The time between Christmas and New Years is a strange lull for Missouri politicos where to-do lists seem impossible to complete, but time is randomly and unsatisfyingly available. To fill the lull in your holidays, we suggest watching ten of the most notable episodes of This Week in Missouri Politics since the show’s start two years ago.
1. Episode 1 of This Week in Missouri Politics
Sen. Eric Schmitt was the featured guest on the premiere episode of This Week in Missouri Politics. Years away from the Nov. 8, 2016 election, it encapsulates the reason he became State Treasurer-elect Eric Schmitt for the state of Missouri. The St. Louis County Republican has conservative principles of limited government, and his focus on municipal reform in the city’s many small cities, entailing an end to taxation by citation and debtor’s prisons in the wake of the Ferguson unrest, typifies the Republican fight against abusive government. Although many commentators believe Schmitt had his eyes on the Governor’s office someday, Republicans can tout him as a champion of the party and a fighter for the state in whatever position he pursues.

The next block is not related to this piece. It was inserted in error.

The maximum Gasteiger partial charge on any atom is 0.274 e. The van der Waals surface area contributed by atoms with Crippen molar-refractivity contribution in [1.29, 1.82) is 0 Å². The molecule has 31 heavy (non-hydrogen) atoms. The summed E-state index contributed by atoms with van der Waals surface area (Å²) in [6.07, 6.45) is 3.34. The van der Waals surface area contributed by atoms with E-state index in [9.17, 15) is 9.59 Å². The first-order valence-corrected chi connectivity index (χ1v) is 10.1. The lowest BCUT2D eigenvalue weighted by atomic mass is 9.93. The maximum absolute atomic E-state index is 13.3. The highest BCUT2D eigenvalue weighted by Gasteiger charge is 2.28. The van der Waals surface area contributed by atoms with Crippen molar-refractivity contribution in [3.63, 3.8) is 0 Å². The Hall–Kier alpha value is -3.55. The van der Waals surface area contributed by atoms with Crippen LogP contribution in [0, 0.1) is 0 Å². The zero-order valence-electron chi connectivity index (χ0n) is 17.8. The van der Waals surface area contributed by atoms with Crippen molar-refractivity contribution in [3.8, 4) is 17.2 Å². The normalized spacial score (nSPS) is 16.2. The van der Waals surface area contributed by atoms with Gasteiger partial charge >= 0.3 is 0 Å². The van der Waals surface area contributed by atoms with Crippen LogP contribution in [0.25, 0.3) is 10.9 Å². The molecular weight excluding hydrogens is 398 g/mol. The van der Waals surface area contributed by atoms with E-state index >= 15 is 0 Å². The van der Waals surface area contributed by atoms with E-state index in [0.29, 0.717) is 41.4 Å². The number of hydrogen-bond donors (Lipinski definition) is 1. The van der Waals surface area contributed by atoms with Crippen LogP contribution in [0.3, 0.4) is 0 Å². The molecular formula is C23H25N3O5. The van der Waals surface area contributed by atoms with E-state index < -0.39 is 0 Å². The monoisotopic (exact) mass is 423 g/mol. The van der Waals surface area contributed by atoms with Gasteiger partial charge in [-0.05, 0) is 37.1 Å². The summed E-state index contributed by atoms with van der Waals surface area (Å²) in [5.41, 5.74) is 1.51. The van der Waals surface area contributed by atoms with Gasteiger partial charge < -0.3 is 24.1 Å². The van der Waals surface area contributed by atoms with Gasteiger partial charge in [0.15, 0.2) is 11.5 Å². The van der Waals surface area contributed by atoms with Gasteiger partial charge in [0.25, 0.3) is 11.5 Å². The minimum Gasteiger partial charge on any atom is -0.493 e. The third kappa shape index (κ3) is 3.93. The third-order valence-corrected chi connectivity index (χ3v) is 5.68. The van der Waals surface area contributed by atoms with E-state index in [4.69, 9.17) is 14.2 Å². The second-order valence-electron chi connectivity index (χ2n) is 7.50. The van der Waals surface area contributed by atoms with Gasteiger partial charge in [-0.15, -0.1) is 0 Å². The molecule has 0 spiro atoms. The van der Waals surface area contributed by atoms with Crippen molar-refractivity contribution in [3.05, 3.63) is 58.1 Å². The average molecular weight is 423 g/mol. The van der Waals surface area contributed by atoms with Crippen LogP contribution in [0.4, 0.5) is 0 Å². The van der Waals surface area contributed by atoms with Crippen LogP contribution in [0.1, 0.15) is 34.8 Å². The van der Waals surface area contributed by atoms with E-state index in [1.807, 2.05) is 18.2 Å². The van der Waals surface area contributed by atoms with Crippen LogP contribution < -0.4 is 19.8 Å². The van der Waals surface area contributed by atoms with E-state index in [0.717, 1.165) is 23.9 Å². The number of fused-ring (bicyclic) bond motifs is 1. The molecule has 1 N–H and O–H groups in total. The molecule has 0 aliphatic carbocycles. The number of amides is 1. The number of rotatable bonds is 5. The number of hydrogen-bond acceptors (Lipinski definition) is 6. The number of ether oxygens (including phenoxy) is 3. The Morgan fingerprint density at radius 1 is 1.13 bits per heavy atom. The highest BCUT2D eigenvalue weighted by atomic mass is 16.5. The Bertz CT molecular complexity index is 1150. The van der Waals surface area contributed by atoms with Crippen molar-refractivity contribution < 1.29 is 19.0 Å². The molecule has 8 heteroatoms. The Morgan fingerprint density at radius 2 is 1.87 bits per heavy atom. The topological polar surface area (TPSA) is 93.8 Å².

2. Gov. Jay Nixon sits down with Scott Faughn
Just a few days after the Nov. 8 election that severely damaged his party in Missouri, Gov. Jay Nixon stopped by This Week in Missouri Politics to discuss how he managed to be so successful in state politics throughout his years as a state senator, attorney general, and, finally, governor. He also talked about his status and years of experience as one of the state’s longest serving public servants in an insightful interview that highlighted exactly what Missourians will remember about the man and what he accomplished for Missouri over the last three decades.
3. Gov.-elect Eric Greitens visit to the show
Gov.-elect Eric Greitens’ appearance on This Week in Missouri Politics highlights just how far he came this year from a political unknown to becoming the next governor of the state. In a field stacked with big political names like former House Speaker Catherine Hanaway and Lt. Gov. Peter Kinder, it was Greitens who won the primary and went on to challenge and usurp Attorney General Chris Koster, considered a sure thing for governor by most observers. His appearance on TWMP highlights his life story and simple, straightforward message that propelled him to become the state’s chief executive.
4. This Week in Missouri Politics comes to Kansas City
Breaking into the Kansas City market has always been a big aspiration for This Week in Missouri Politics, and the show had a great first filming in the city to demonstrate its commitment to the state’s western city. Majority Floor Leader Mike Cierpiot stopped by to offer premonitions about Republican success 10 days before the election and a host of Kansas City-area legislators, like state Sen.-elect John Rizzo and outgoing Rep. Jeremy LaFaver, sat on the panel. Rep. Glen Kolkmeyer stood out for promoting Greitens’ attacks on Koster’s ties to Medicaid expansion.
5. Speaker Todd Richardson talks about his legislative priorities at the outset of his first legislative session in the position